The county Sheriff’s Office announced its newest deputies Wednesday — four-legged detectives with keen noses for crime.
Sheriff Ian Parkinson and three deputies assigned to the office’s canine program showed off the dogs — Jacco, a Belgian shepherd, and Nico and Gonzo, two German shepherds.
“These dogs are perfect for the large area we patrol,” Parkinson said. “It’s unbelievable what they can do. They have tremendous searching capabilities.”
Jacco, a rambunctious animal nearly 2 years old, will be used to sniff out drugs and hunt down suspects alongside handler Deputy John Franklin.
Digital Access for only $0.99
For the most comprehensive local coverage, subscribe today.
The athletic, brown-and-black dog with long, pointy ears and powerful hind legs tugged strongly at the leash held by Franklin while eagerly greeting reporters Wednesday.
The Sheriff’s Office spent about $60,000 on the expansion of the canine program from asset forfeitures that the office received from past busts.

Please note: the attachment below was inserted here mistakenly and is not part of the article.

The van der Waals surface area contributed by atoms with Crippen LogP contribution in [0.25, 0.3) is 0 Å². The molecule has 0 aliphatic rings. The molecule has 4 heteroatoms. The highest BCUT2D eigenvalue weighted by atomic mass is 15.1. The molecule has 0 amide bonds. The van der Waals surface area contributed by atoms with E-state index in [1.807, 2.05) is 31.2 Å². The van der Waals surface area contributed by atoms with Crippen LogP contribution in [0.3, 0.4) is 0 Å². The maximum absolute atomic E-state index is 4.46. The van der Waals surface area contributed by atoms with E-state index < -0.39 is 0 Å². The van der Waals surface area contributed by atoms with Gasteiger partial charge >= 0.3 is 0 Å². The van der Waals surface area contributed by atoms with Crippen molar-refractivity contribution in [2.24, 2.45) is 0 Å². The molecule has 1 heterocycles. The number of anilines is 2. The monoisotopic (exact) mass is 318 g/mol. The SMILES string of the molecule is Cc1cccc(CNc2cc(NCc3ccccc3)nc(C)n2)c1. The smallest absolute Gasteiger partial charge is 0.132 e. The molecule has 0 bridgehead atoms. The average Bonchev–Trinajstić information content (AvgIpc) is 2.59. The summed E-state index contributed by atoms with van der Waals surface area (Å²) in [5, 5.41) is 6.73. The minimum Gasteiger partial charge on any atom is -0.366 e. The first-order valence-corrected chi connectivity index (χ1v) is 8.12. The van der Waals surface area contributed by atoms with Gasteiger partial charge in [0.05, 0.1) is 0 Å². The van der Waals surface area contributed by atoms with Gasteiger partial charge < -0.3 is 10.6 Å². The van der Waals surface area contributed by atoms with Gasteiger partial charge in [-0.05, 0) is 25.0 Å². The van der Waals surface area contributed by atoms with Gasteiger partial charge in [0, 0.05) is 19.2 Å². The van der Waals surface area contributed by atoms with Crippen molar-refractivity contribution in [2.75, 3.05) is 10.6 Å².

Costs include the fees to purchase the dogs (Jacco, who came from Belgium, cost about $8,000) as well as equipment to outfit three patrol cars with gadgets.
The cars include remote door openers and ventilation to accommodate the animals, who ride in the back seat.
The Sheriff’s Office also will continue to use a drug-sniffing Labrador named Jack who has rooted out hundreds of pounds of illicit narcotics in past searches.
The new dogs will be tasked with locating suspects and missing people in addition to drug-sniffing duties.
Sheriff’s Deputy Allen Barger said the dogs are trained to sniff disturbed soil and trampled grass when searching for suspects on the run.They also find drugs such as methamphetamines, cocaine, marijuana and heroin.
During training, they’re offered a treat if they succeed in finding drugs, which encourages them to look for the narcotics while on actual patrol duty.
They have the ability to bite if necessary. But they first bark loudly in the face of a suspect to keep them from fleeing.
Parkinson said the office’s canine, Jack the Labrador, has “more than paid” for his keep and is used several times each week.
The new dogs will undergo certification and further training before starting their positions in about six weeks.
Actual identification cards were made up for the canines, documenting their official employment with the office.